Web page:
No political journalism can ever be good if it patronises the people to whom it reports.Politicians regularly call press conferences for journalists to ask questions. Mostly, their questions are inane - rather than ask better questions, press gallery journalists simply petition the ABC (the network that most often carries live press conferences) to muffle the often silly and ill-considered questions they ask.
Articles from Politically homeless
The 2010 election, and the parliamentary term that followed it, is seen as a freaky time in Australian politics. Minor scandals (e.g. Gillard's bathroom, Thomson's pants, Slipper's diary, Kelly's solvency) assumed seismic importance. Neither Labor nor the Coalition held a majority in their own right. Neither of them, nor the press gallery, were comfortable with this situation becoming the new normal. But it did for a while, and it will again.
Australia has a two-party system, where the Labor Party and an established Coalition of parties contend to form government. Each of these parties (the Liberals in particular as the lead party in the Coalition) have a responsibility to choose candidates worthy of the responsibilities of government.
I beg your pardonI never promised you a rose gardenAlong with the sunshineThere's gotta be a little rain some time ...- Lynn Anderson (I never promised you a) Rose garden
The radio business is a cruel and shallow money trench, a long plastic hallway where thieves and pimps run free and good men die like dogs.- Hunter S. Thompson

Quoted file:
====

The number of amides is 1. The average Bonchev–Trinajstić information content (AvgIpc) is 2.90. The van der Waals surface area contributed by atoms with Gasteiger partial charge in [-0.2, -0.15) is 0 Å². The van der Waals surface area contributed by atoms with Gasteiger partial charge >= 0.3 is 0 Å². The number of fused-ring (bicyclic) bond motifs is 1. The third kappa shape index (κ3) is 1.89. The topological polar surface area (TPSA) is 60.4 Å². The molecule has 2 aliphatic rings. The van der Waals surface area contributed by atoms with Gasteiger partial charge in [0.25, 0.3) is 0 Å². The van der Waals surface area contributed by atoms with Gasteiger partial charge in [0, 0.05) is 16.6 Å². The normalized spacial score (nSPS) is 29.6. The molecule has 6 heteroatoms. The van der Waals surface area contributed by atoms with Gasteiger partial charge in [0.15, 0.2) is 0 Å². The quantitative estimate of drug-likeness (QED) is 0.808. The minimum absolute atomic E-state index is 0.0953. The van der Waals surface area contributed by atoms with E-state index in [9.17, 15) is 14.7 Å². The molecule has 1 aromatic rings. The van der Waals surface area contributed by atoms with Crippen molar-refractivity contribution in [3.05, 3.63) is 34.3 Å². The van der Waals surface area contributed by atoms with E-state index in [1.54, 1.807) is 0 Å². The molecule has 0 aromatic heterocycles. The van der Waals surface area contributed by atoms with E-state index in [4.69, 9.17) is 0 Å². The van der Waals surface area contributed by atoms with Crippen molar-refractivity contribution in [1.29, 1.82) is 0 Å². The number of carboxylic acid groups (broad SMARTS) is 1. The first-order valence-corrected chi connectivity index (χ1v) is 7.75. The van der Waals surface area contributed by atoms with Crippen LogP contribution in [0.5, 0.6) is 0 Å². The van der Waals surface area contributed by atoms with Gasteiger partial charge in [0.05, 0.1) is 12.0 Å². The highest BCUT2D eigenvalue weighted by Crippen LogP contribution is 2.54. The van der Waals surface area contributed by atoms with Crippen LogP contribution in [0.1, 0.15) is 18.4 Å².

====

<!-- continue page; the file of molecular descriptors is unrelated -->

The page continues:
There is a myth in the press gallery that Tony Abbott had a deep and abiding concern about Indigenous people. There was never any evidence of it, but it has become the stuff of unshakeable press gallery myth. Another myth in the press gallery is that Malcolm Turnbull might be more moderate and accommodating than Abbott.
I find it hard to believe that:
There is one matter on which Labor and the Coalition, Turnbull and Abbott, and every media organisation represented in the press gallery are absolutely agreed: you can have a public debate about a matter of national importance, but only if you know the result in advance. If you don't, it's all a bit shambolic. Only if the result is managed in advance can the 'debate' be managed in an orderly way.
Press gallery journalists continue to assert that their years of experience are valuable, and that they draw on it to the benefit of readers. It should be valuable - but the actual value of press gallery experience is one of those PolSci101 nostrums that vanishes upon closer inspection. There is simply no evidence to support it.
Not ready for a ministryFor years, Little Jimmy Briggs was touted as a rising star in the Liberal Party - particularly by journalists who've been around the press gallery long enough to know better. Just because the Liberal Party holds someone in high regard it doesn't mean they're much good: Ross Cameron, Tony Abbott, and Peter Shack, among others, got the Rising Star treatment.